I struggle to define my management philosophy or approach because I don’t really have just one philosophy or approach. I prefer transparency, but it isn’t always helpful. I try to presume competence, but sometimes, that causes me to miss when people need extra support. Ultimately, my management style is flexible and guided by three sayings: manage the person in front of you, manage the team in front of you, and manage adults.
Manage the person in front of you
For me, “manage the person in front of you” means several things. First, it reminds me that everyone needs a different management approach or style. It also reminds me that what worked last month, last week, or even three hours ago won’t always work right now. I need to be able to adapt quickly to what an individual needs at this moment.
There are some simple ways you can adapt your management style, like being extra patient and respectful of someone struggling with things in their personal life. But you may need to change other aspects of your management approach to meet your team members where they are at. Perhaps they usually prefer a collaborative coaching approach, but right now, they just want someone to tell them what to do. Maybe they typically want to be left alone to do their thing, but this week, they need regular check-ins and reassurance. I rely a lot on people reading, asking questions, and listening to what is not being said to figure out what to try next. And I’m still learning.
Managing the person in front of you is also a reminder that my direct report is not me. Our personalities, backgrounds, strengths, and weaknesses are different. I have to remember that the techniques, methods, or tricks that have worked for me may not work for them. When that happens, I need to suggest different ways to get things done or set them up with a mentor or coach who better understands their perspective.
Finally, managing the person in front of you reminds me to be realistic in my expectations. Everyone is capable of learning and growing, but that doesn’t happen for anyone overnight. I need to recognize and respect where someone is today and work from there, even if where they are today is backward from where they were last week. Sometimes, managing the person in front of me means I recognize that they can’t reach their goals on my team, and it is time for me to help find them a new place where they can be successful.
Manage the team in front of you
The next step from “manage the person in front of you” is “manage the team in front of you.” Unless I have a genuinely stellar manager, my preferred management and team structure is “loosely structured benevolent neglect.” Basically, leave me alone to figure out how to solve my problems and how to work with others to do so. I don’t like meetings for the sake of meetings. I’m not a fan of the many forms of team togetherness that companies do. I hate paperwork for the sake of paperwork.
But my team is not me. My team gave me feedback that they wanted more team connection and identity, so we have regular team meetings and a mascot. We also spent a day hacking on some code together earlier this year. I admit that doing all that was uncomfortable for me. But it was what they needed and wanted.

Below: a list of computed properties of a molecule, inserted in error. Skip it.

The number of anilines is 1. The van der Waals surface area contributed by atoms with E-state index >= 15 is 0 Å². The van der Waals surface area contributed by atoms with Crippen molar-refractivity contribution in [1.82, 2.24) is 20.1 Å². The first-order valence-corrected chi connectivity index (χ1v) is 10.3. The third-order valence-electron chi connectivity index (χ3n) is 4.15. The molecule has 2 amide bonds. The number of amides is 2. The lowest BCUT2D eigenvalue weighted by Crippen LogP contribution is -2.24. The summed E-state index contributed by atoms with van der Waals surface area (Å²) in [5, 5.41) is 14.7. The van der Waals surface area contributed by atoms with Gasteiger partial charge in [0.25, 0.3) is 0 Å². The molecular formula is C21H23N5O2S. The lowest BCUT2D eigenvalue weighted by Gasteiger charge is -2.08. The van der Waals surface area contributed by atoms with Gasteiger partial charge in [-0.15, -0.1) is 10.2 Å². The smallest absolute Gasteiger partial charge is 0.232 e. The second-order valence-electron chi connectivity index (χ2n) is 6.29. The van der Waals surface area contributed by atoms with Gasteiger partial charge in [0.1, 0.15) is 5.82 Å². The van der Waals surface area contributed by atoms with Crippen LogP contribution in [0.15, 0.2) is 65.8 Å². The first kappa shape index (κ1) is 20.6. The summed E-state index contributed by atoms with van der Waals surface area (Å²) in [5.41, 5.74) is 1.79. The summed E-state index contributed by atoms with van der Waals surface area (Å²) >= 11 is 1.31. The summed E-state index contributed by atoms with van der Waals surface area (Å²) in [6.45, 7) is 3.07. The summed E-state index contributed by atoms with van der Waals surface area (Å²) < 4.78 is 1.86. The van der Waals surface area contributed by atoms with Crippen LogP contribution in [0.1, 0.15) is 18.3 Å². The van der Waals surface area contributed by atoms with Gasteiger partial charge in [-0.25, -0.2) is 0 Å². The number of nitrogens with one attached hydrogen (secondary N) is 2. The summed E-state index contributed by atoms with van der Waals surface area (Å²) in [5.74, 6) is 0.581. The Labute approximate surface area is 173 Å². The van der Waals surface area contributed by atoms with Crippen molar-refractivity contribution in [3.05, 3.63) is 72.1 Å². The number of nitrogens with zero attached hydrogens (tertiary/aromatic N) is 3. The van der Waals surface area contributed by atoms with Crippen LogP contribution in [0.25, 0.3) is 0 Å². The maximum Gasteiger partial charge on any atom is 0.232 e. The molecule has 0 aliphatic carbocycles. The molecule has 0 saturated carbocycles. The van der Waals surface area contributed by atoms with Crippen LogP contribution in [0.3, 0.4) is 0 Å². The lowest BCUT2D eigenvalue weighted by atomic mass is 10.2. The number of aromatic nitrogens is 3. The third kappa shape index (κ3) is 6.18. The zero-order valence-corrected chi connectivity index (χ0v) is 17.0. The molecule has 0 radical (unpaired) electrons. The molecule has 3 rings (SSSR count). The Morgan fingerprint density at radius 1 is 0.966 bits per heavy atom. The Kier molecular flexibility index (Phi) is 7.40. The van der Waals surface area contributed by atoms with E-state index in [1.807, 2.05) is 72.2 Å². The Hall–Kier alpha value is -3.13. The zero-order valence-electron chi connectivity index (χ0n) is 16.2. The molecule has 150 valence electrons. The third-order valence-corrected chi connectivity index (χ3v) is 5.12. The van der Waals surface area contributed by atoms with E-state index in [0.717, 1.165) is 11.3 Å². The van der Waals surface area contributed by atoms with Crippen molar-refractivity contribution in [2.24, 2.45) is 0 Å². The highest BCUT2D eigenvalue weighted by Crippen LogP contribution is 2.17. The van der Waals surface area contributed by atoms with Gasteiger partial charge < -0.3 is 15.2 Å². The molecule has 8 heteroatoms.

About 4 years ago, my team asked if we could have team OKRs like the software engineering teams, so I wrote team OKRs. At the time, few of my peers had team OKRs, but that’s okay. Their teams didn’t need them. My team did. So, I managed the team I had.
Managing the team you have also means being realistic about what the team can actually get done in a day, a week, or a quarter. Stretch goals are fine, but overestimating or underestimating your team’s bandwidth because it is easier or because you wish it were true doesn’t work. You need to manage the team you actually have, not the team you wish you had.
We manage adults
This seems trite, but especially as I’ve moved up, this phrase has helped me a lot. I manage adults. Adults take care of themselves. I don’t need to remind them that conference centers can be chilly. Adults can get their work done with minimal oversight. I don’t need to hover over them to ensure they complete their work. Adults are capable of asking for help. I don’t need to force my help on them before they ask.
Also, adults get to make bad decisions, and adults get to have unpleasant feelings. I do. My team does. It is part of being human. We turn down opportunities that would be great for our careers for various good and bad reasons. We misspeak. We show up for work grumpy. We get disappointed or sad or angry sometimes. As long as we treat others respectfully and do our best to fix things we break, it is okay if we’re disappointed that our project slipped again. I’m content to sit with a report while they’re frustrated and just hear them out. I’ll empathize or commiserate with a report who’s mad about something. I’ll share stories of my mistakes with someone upset or embarrassed by something they did incorrectly. Adults (and children) get to feel the full range of human emotions. Trying to protect them from disappointment, discomfort, frustration, or anger is disrespectful. I’ll be clear: I don’t purposefully upset my team, but I also don’t protect them from taking risks on things that may not work out. And when things don’t go to plan, I’ll be there to help them figure out what’s next.